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Short-Term Housing Options; Listing Photo Trickery

1) In this week's hunt, an older couple is looking for a place to settle down. They had to sell their 2BR apartment fifteen years ago because they accidentally had two kids of different genders, but they balked at the idea of paying twice what a 2BR would cost for a 3BR, when it would only net them 50% more bedrooms (they are very math-oriented.) Now that the kids have grown up and moved out, they are finally ready to buy a 3BR. Wait, what? Didn't they only want a 3BR in the first place because the kids needed to have separate rooms? Who knows. They have no real preferences except that the apartment needs to cost under $1,000-per-square-foot (again, very math oriented.) They end up in almost-Harlem and have no regrets. [The Hunt/'A Three-Bedroom; Anywhere Is Fine']

2) Have you ever wondered how they get the photos in apartment listings to look so nice? They do it WITH LIES. Okay, not really. However, there is a thing called "virtual staging" (alternately called "digital staging") where furniture is photoshopped into an empty home to let potential buyers know what the place would look like if they bought really expensive furniture. "The average seller ... isn't going to invest in moving a grand piano into the space," said a professional digital home stager. Those uncooperative sellers! Why even bother listing an apartment that doesn't have a grand piano? What are we, peasants? She goes on to say that virtual staging is like online dating, because "if you have a good picture, you’ll get a date. And if you have a date, you just might find a good match." In other words, if you can trick someone into meeting you because of your looks, you might just be able to convince them that looks aren't that important. ['Market Ready']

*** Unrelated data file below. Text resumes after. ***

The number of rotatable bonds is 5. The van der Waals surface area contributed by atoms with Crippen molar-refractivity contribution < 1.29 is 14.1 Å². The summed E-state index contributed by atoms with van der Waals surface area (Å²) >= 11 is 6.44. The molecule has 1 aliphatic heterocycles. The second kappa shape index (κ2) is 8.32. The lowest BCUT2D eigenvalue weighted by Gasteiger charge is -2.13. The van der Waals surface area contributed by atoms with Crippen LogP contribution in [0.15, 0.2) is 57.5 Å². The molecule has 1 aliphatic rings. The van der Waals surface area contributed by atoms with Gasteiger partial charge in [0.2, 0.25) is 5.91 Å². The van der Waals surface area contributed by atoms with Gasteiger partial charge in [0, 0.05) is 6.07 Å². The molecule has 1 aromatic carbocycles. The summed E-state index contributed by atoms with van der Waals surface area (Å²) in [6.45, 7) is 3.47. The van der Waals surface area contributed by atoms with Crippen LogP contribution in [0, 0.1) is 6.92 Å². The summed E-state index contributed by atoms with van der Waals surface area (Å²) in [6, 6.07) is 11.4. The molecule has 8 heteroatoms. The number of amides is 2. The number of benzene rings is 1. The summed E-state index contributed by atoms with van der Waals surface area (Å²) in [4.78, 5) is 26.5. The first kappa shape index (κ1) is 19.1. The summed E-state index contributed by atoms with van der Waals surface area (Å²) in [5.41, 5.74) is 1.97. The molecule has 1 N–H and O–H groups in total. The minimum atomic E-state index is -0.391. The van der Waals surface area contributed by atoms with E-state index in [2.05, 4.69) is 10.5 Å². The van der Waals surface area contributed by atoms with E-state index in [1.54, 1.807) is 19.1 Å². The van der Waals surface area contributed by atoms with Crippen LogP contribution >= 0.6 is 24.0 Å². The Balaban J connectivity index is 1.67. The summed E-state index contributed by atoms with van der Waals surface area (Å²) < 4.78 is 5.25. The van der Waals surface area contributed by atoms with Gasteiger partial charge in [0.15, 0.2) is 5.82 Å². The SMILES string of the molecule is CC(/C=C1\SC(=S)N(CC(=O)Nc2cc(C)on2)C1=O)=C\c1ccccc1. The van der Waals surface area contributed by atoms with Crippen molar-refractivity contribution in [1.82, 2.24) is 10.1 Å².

3) People looking for short-term (a month or three) housing in New York City have a number of options, but the less they have to spend, the more trouble it's going to be to find a place. This is not news, but it is moderately upsetting to think about. For the free-spenders, there are "extended-stay hotels," which can range from $5,000 to $10,000 a month, or the more standard (but not necessarily cheaper) sublet. Visitors with limited budgets are more a little more constrained—they can check out Airbnb or Craigslist, both of which have their pitfalls, or lesser known methods, such as The Listing Project. One broker says, "If I were coming to town and I needed a $2,000 short-term rental, I would try Facebook," which basically translates to, "You sound desperate." [Getting Started/'The Don’t-Need-It-for-Long Apartment']